Ichikawa Danjûrô VII as Jô and Segawa Kikunojô V as Uba
Kunisada, Utagawa; designer; Japanese artist, 1786-1865
Surimono. Colour print from woodblocks with metallic pigment and blind embossing (karazuri). Shikishiban. Signed: ôjû (by order) Kunisada ga. Producer’s seal: Surikô Kozen. c.1823.
given; 1937; Barron, E. Evelyn
The scene is from a play based on the subject of the Eternal Couple from the Legend of Takasago. Jô and Uba were supposed to have fallen in love when young, and after living to a very old age their spirits came to abide in pine trees, one on the beach at Takasago in Harima, and the other at Sumiyoshi in Sesshû near Osaka. Their spirits returned on moonlit nights in human form with rakes to continue their work of clearing the pine needles on Takasago Beach. The legend inspired the Nô play Takasago, and was subsequently taken up by Kabuki, especially in the celebratory Takasago mono (Takasago dances), a line of celebratory dances, such as Takasago tanzen, premiered in 1785. In this print the actors are holding Nô masks. Jo and Uba were a popular subject in art. They are usually shown, Jo with a rake and Uba with a broom, sweeping pine needles, which symbolise longevity, an appropriate wish for surimono intended as New Year gifts.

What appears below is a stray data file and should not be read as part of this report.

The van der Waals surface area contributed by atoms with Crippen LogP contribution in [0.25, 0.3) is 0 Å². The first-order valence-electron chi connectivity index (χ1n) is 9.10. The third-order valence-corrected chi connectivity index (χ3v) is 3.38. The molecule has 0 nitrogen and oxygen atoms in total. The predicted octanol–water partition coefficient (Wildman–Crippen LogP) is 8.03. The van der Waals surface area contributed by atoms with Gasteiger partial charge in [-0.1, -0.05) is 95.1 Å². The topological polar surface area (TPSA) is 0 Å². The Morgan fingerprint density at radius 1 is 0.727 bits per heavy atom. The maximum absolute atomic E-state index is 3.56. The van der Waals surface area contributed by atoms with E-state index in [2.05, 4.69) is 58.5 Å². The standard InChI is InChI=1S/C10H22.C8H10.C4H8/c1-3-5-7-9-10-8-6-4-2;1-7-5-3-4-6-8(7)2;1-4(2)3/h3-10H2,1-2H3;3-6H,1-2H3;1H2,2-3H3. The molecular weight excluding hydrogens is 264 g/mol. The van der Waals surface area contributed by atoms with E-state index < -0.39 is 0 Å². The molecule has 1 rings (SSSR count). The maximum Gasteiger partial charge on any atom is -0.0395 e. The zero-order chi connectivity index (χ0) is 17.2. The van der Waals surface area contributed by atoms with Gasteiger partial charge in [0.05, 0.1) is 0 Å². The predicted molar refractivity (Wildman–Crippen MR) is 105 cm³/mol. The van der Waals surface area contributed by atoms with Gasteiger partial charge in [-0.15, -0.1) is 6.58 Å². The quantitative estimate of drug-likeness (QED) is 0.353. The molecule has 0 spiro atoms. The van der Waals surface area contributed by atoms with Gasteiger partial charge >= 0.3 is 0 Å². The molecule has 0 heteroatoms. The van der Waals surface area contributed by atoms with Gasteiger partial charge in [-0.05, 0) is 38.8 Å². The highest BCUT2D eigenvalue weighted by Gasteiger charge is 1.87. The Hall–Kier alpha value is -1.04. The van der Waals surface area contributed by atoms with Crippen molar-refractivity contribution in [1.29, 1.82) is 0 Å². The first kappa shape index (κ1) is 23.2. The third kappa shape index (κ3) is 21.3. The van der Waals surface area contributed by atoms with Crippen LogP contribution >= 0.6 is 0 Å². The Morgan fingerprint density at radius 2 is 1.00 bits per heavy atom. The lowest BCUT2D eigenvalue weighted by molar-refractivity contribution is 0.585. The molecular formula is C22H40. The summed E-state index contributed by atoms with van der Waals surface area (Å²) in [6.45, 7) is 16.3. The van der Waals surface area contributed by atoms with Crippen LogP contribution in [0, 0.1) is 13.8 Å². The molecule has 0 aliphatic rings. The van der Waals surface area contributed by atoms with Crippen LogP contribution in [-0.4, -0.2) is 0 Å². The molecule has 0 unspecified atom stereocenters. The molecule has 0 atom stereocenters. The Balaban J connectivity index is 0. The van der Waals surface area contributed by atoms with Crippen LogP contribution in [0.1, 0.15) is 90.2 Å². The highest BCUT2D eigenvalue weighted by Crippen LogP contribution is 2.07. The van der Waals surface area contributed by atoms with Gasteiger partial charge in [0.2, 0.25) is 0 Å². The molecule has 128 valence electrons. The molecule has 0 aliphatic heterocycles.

Object Number: P.480-1937
(Paintings, Drawings and Prints)
(record id: 182359; input: 2011-03-29; modified: 2011-03-29)